8 Reasons the IRS Could Audit You

Here are the red flags that could trigger an unwanted IRS audit.

Nobody wants to face an IRS tax audit, but even if you do everything according to the rules, you could be subject to one. The good news is that the chances of being audited are very low. The IRS audited only 0.5 percent of returns filed, according to the 2017 Internal Revenue Service Data Book. Additionally, fewer than a third of those are conducted as a field audit, meaning they take place in your home, at your business or in an accountant’s office.

In any case, it’s good to have a tax audit defense in place, but it’s even better to know why people do get audited so you can avoid any potential red flags for the IRS. Pay attention and do what you can to minimize your chances of being audited.

8 Reasons You Could Get Audited

When the IRS notifies you of a tax audit, it means it will examine your tax return more closely and request additional documents related to it. The IRS uses a combination of factors to decide who gets audited, said Michael Raanan, MBA, EA, owner of Landmark Tax Group and former IRS agent. “Many of these can be avoided on behalf of the taxpayer, while others are unavoidable,” Raanan said. Here are some major reasons you could be subject to an IRS audit:

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1. You Have a High Income

The more you earn, the more the IRS is interested in you. For example, for the 2016 tax year’s filed returns, the IRS audited only 0.48 percent of those with an adjusted gross income (AGI) between $50,000 and $75,000 and 0.45 percent of those who made between $75,000 and $100,000.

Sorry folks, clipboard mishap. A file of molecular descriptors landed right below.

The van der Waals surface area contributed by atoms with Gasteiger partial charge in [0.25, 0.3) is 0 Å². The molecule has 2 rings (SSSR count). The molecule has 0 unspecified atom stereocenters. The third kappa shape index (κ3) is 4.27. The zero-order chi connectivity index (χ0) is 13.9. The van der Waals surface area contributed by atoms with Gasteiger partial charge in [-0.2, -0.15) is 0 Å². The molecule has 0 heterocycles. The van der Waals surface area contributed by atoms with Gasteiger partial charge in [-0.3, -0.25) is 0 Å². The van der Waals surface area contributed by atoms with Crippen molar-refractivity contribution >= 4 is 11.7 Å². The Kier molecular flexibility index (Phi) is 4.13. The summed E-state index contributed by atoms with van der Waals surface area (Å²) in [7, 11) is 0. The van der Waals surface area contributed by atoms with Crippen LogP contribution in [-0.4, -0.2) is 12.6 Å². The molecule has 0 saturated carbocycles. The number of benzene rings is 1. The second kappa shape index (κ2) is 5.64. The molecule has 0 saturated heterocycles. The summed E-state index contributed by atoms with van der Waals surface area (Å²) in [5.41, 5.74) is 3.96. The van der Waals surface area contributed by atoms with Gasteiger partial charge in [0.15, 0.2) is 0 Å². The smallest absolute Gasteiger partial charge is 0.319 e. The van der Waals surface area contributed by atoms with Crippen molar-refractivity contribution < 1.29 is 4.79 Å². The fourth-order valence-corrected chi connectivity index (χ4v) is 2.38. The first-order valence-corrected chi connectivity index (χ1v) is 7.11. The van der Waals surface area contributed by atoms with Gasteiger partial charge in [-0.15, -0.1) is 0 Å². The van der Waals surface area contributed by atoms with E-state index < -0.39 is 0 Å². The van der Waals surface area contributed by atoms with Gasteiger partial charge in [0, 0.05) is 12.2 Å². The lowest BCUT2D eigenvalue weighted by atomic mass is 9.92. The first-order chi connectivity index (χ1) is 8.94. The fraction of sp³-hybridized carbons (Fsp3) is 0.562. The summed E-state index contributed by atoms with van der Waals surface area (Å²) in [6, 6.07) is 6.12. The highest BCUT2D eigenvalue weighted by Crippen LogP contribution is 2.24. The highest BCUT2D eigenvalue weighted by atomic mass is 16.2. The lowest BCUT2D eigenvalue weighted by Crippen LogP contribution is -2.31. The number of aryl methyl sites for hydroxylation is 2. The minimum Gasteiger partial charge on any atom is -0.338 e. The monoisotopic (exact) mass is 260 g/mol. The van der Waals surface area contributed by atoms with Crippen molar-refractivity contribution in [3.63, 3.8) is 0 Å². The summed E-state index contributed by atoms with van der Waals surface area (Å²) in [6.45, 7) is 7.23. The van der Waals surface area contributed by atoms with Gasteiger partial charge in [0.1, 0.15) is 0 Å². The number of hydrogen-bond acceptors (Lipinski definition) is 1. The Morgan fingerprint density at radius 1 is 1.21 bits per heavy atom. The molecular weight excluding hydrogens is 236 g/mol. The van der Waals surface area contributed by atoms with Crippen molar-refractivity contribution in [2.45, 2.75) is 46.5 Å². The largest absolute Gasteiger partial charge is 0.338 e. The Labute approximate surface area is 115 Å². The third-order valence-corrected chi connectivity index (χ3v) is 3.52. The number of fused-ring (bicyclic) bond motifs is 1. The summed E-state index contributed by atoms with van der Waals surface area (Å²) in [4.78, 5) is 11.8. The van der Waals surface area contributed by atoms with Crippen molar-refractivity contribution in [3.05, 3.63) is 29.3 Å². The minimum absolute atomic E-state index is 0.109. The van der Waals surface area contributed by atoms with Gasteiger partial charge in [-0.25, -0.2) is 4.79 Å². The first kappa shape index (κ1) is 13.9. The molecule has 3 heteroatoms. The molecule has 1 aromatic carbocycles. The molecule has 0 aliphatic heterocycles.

For people who made $500,000 to $1 million, the percentage of those audited rose to 1.56 percent. For incomes of $1 million to $5 million, the percentage more than doubled to 3.52 percent. If you earned between $5 million and $10 million the odds increased to 7.95 percent, and if you made $10 million or more the odds jumped to 14.52 percent.

Check Out: Only 18% of Americans Believe Their Tax Dollars Are Being Spent the Right Way

2. You Made Clerical Errors or Math Mistakes

You might think a little error wouldn’t draw attention, but you’d be mistaken. “Mathematical errors are one of the most common mistakes on IRS returns, whether the return is filed on paper or electronically,” said Raanan. In 2017, taxpayers were notified regarding 2.5 million math errors made on 2 million tax returns, according to the IRS.

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3. You Failed to Report Taxable Income

Make sure you get proof of income from all third parties who paid you during the year. When you have more than one employer — or client, if you’re an independent contractor — each must provide you with your income and deductions information. It’s crucial that you report all your income on your tax return as not reporting income is a major red flag. In 2016, the IRS audited 2.55 percent of returns that reported no taxable income.